AIUSA Calls Russian Court's Decision to Not Release Pussy Riot's Alyokhina "Disappointing"

Press Release
January 16, 2013

AIUSA Calls Russian Court's Decision to Not Release Pussy Riot's Alyokhina "Disappointing"

Human Rights Organization Calls Continued Incarceration Repression of Freedom

Contact: Sharon Singh, ssingh@aiusa.org, 202-675-8579, @spksingh

(Washington, DC) -- Nearly a year after punk rock protest group Pussy Riot's performance at Christ the Savior Cathedral, a Russian prison court has ruled not to release jailed Pussy Riot member Maria Alyokhina until her young son comes of age.

"Today's ruling is yet another example of injustice compounded in the Pussy Riot case,” said Jasmine Heiss, Amnesty International USA's individuals at risk campaigner. "From the initial unjustified arrests, to the questionable trial, to an outrageous verdict, each step in the case has been an affront to human rights and freedom of expression."

Maria Alyokhina's attorneys had petitioned the Russian court to defer her sentence until after her child turned fourteen, as she is a single parent.

Three members of the group, Pussy Riot, were charged with "hooliganism on the grounds of religious hatred" after performing the protest song "Virgin Mary, Redeem Us of Putin," in Moscow's main Orthodox cathedral in February 2011. A Moscow court sentenced the women to two years each in penal colonies, a decision that Amnesty International describes as a bitter blow to freedom of expression in Russia.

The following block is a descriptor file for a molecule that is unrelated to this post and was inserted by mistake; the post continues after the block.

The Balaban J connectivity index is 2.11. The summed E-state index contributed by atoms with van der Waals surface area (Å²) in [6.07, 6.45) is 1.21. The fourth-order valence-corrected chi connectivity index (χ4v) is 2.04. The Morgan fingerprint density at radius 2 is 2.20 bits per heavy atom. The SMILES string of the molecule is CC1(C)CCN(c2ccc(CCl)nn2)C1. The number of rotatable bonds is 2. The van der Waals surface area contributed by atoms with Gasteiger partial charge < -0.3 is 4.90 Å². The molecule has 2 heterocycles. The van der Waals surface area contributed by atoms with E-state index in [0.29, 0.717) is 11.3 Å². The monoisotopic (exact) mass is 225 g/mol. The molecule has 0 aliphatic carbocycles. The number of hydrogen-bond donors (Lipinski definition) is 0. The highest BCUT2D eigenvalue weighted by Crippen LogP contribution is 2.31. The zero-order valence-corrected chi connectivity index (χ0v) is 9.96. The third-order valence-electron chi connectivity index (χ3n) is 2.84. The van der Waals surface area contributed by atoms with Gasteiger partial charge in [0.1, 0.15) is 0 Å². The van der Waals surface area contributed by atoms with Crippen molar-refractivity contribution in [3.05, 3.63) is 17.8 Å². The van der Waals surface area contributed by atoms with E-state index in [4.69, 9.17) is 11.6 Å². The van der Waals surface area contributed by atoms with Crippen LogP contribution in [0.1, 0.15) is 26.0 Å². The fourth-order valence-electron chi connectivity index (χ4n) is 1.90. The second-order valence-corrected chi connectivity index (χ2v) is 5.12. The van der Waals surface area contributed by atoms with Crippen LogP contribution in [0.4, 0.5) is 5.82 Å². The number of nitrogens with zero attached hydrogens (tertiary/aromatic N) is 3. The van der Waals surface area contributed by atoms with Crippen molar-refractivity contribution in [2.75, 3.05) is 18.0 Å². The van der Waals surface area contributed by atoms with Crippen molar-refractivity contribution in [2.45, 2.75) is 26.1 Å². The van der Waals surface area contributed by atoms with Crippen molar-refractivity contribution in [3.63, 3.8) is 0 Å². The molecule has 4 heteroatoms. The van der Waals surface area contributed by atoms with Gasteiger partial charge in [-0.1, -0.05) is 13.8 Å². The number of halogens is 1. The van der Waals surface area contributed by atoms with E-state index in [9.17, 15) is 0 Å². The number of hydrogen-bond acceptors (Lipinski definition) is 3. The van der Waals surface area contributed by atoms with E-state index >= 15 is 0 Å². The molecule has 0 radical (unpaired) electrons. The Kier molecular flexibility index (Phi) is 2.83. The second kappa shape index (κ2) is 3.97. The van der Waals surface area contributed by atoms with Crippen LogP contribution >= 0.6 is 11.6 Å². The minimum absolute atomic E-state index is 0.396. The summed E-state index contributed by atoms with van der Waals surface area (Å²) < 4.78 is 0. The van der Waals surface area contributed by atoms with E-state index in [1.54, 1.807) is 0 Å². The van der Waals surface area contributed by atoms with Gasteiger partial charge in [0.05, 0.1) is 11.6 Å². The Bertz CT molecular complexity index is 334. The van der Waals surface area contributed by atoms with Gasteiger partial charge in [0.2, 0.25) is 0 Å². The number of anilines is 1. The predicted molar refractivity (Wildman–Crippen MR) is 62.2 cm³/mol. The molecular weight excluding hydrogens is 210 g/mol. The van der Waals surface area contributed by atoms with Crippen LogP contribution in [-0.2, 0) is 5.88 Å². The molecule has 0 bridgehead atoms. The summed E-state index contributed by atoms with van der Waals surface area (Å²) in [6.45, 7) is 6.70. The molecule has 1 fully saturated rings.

While third member Ekaterina Samutsevich was released on probation after an October 10, 2012 appeal, Nadezhda Tolokonnikova and Maria Alyokhina having been serving their sentences in notorious penal colonies, thousands of miles from Moscow and their young children.

"The persecution of Pussy Riot has become a global symbol of President Putin's shameless intolerance for criticism and determined crackdown on freedom of expression and association," said Heiss. "These women have been sentenced for the crime of performing a song. Amnesty International calls for Maria and Nadezhda's unconditional release so that they may return to their art without fear of reprisal."

Amnesty International is a Nobel Peace Prize-winning grassroots activist organization with more than 3 million supporters, activists and volunteers in more than 150 countries campaigning for human rights worldwide. The organization investigates and exposes abuses, educates and mobilizes the public, and works to protect people wherever justice, freedom, truth and dignity are denied.